Chuck Bentley: Should You Have an Education Savings Account?

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Dear Chuck,

I have 2 daughters that are only 2 years apart that are still in elementary school, but I’m concerned about the cost of college. When is the best time to start saving, and can you explain education savings accounts? I am thinking this is the way I want to help them get their degree without debt.

Thanks,

Mom of Future College Grads

Dear Mom of Future College Grads,

You are wise to be thinking ahead!

Solomon, the wisest man who ever lived, tells us that “Wealth gained hastily will dwindle, but whoever gathers little by little will increase it.” (Proverbs 13:11 ESV)

Saving a little every month will accumulate over the years and help your children avoid the burden of student loans.

There are numerous ways to save for college.The two most popular are the 529 college savings plan and the Coverdell Education Savings Account. Both are similar to a Health Savings Account (HSA) or retirement account. They are similar in that the money goes to investments like mutual funds, and withdrawals must be for qualified expenses like tuition, room, board, books, calculators, computers, printers and other approved items. It is also helpful to know some specifics about each one to help you make your best choice.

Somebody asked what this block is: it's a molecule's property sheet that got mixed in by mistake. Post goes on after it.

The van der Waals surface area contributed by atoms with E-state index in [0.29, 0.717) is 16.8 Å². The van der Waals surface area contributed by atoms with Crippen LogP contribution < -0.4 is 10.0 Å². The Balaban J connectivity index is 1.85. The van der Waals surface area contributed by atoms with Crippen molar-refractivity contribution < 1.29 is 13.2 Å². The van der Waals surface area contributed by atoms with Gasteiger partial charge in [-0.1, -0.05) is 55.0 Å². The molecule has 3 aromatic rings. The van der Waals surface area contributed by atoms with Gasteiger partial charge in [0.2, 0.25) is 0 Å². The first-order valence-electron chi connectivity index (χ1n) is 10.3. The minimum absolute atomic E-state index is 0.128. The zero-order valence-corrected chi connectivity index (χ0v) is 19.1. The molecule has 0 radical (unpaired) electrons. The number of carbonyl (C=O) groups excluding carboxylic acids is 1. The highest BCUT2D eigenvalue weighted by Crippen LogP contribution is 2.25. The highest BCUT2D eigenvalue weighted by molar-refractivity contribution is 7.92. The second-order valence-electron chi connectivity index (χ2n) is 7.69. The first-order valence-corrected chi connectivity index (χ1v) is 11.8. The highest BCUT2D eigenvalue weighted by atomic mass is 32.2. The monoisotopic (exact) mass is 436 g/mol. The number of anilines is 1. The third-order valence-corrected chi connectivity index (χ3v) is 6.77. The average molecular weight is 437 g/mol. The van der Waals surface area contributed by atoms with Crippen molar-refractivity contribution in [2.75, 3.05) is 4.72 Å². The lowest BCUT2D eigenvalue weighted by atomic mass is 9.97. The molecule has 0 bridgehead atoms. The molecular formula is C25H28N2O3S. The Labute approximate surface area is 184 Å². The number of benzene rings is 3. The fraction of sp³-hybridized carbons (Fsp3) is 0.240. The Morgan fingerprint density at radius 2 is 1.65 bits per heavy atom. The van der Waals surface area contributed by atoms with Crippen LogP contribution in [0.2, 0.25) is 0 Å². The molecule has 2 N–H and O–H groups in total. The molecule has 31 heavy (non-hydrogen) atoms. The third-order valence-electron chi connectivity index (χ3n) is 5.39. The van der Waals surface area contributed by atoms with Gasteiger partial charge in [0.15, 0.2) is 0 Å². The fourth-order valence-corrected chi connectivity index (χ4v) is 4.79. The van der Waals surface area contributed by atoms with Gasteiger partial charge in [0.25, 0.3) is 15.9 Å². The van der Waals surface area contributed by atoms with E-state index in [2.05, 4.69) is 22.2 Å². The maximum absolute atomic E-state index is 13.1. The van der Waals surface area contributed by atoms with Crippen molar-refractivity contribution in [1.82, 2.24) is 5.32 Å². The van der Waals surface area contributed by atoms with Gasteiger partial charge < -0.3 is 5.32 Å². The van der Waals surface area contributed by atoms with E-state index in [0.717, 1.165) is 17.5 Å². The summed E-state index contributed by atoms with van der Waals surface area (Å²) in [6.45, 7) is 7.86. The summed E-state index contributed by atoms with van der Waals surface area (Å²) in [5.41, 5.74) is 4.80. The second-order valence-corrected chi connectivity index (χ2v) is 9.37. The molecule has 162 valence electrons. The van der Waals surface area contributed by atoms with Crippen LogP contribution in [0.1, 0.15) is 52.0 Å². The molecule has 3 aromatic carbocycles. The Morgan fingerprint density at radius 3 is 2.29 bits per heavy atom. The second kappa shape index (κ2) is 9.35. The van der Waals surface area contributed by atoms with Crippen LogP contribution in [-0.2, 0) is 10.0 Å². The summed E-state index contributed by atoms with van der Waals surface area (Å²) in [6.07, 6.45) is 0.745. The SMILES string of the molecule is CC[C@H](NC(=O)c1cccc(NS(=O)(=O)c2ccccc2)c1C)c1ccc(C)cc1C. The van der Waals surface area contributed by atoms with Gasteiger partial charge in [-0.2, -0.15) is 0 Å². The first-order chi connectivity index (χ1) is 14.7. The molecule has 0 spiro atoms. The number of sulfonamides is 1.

529 Plans

These offer benefits for parents and students, functioning like a Roth IRA. Accounts grow tax-free and distributions for qualified expenses are not taxed. They are owned by the contributor, assessed at the 5.64% parental asset rate for the expected family contribution (EFC), and distributions are not counted as base year income on the FAFSA. This means they do not hurt you when applying for financial aid.

These tax-deferred investments offer the most flexibility and tax-advantages. Withdrawals must meet qualifications or a 10% penalty is charged. In addition, state and federal taxes on the earnings for your tax bracket will be applied.

Contributors can invest aggressively and catch up for any years missed because there are no contribution limits or income restrictions. They will move state to state, and from one child to another. In addition, the beneficiary can be a child or grandchild and can be established by friends or family.

Control of the account stays with the contributor. There’s no limit to the quantity of plans you can establish, but avoid exceeding the cost of education or the limit set by the state. All contributors need to keep each other informed of their plans. These can fund a broad range of post-graduate programs including qualified certificate programs and continuing education.

In a prepaid tuition plan, contributions are pooled with other investors to prepay the cost of a designated college at today’s prices for future use. There’s a limit on yearly contributions and they function like IRAs.

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Source: Christian Post